> �
            > Thank you all,
            > �
            > Ali
            > www.heliwave.com
            >
            >
            >
            >
            > [Non-text portions of this message have been removed]
            >
          • Walter Nissen
            Greetings , UBASIC , running the supplied primality test , APRT-CLE , on an 11-year-old Pentium II at 266-MHz , produced this output :
            Message 5 of 20 , Apr 22 7:44 PM
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              Greetings ,

              UBASIC , running the supplied primality test , APRT-CLE , on
              an 11-year-old Pentium II at 266-MHz , produced this output :

              11108195956680805165653650502135350605769090617575464617311659 is prime.
              0:00:04

              4 seconds on the wall clock .
              Without experience running these programs , it is difficult even
              to ballpark run times .
              As you become more experienced , it will become easier .
              It would help if someone would collect experience from people
              and organize it .
              Even isolated cases would be somewhat helpful .
              I don't know if there is a textbook that gives recent info .
              Some web sites have some data , but how can they be located ?

              Cheers ,

              Walter
              http://upforthecount.com
            • Ali Adams
              Thanks Walter for your help. What about this 309-digit number?
              Message 6 of 20 , Apr 22 8:47 PM
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                Thanks Walter for your help.

                What about this 309-digit number?

                259336006801222696014182798990654577020329185417451253947966996203374778056958592994128470622708352120230964321433370545343196089458222530238878359827583627468563462233210398589090852507947007265127498998595582306765369537411175275870858814651979141558307396316154291312142703185675301452916463755740936626397

                How do I estimate how long it would take?
                 
                And even if after few days/weeks the result is prime.
                What is the meaning of the certificate to be validated by other programs mean?
                 
                Is there still a chance that it is not 100% prime?
                 
                Is the Elliptic Curve Method approximate?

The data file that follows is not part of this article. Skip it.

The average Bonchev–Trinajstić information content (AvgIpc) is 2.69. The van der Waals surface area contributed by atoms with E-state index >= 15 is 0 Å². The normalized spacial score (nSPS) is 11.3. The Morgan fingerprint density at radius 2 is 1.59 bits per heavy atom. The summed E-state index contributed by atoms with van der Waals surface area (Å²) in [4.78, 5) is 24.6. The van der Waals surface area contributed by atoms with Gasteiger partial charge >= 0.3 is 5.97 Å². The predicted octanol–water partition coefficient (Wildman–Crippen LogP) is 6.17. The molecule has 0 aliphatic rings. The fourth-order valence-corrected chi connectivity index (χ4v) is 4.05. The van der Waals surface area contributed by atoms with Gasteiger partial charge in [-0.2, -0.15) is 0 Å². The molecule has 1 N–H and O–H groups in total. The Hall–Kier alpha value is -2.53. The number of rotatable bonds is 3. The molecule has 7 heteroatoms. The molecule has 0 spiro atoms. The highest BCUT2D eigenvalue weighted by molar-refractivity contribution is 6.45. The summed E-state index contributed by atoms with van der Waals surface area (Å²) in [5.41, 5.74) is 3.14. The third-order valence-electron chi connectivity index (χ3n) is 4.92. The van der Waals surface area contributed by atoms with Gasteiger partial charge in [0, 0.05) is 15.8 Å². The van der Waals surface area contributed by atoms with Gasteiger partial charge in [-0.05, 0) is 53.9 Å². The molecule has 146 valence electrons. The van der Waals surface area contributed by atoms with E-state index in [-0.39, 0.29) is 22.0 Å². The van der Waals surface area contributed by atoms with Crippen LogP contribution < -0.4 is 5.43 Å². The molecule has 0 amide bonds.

Sorry for so many questions and thanks in advance.
                 
                Ali Adams
                God > infinity
                www.heliwave.com




                ________________________________
                From: Walter Nissen <nissen@...>
                To: Ali Adams <alipoland@...>; primenumbers@yahoogroups.com
                Cc: nissen@...
                Sent: Fri, April 23, 2010 10:44:14 AM
                Subject: Re: [PrimeNumbers] 62-digit IsPrime

                Greetings ,

                UBASIC , running the supplied primality test , APRT-CLE , on
                an 11-year-old Pentium II at 266-MHz , produced this output :

                11108195956680805165653650502135350605769090617575464617311659 is prime.
                  0:00:04

                4 seconds on the wall clock .
                Without experience running these programs , it is difficult even
                to ballpark run times .
                As you become more experienced , it will become easier .
                It would help if someone would collect experience from people
                and organize it .
                Even isolated cases would be somewhat helpful .
                I don't know if there is a textbook that gives recent info .
                Some web sites have some data , but how can they be located ?

                Cheers ,

                Walter
                http://upforthecount.com




                [Non-text portions of this message have been removed]
              • Andy Steward
                Hi All, ... I also use that program for numbers below 250 digits. I have modified it to run in batch mode: an input file has the serial number (from my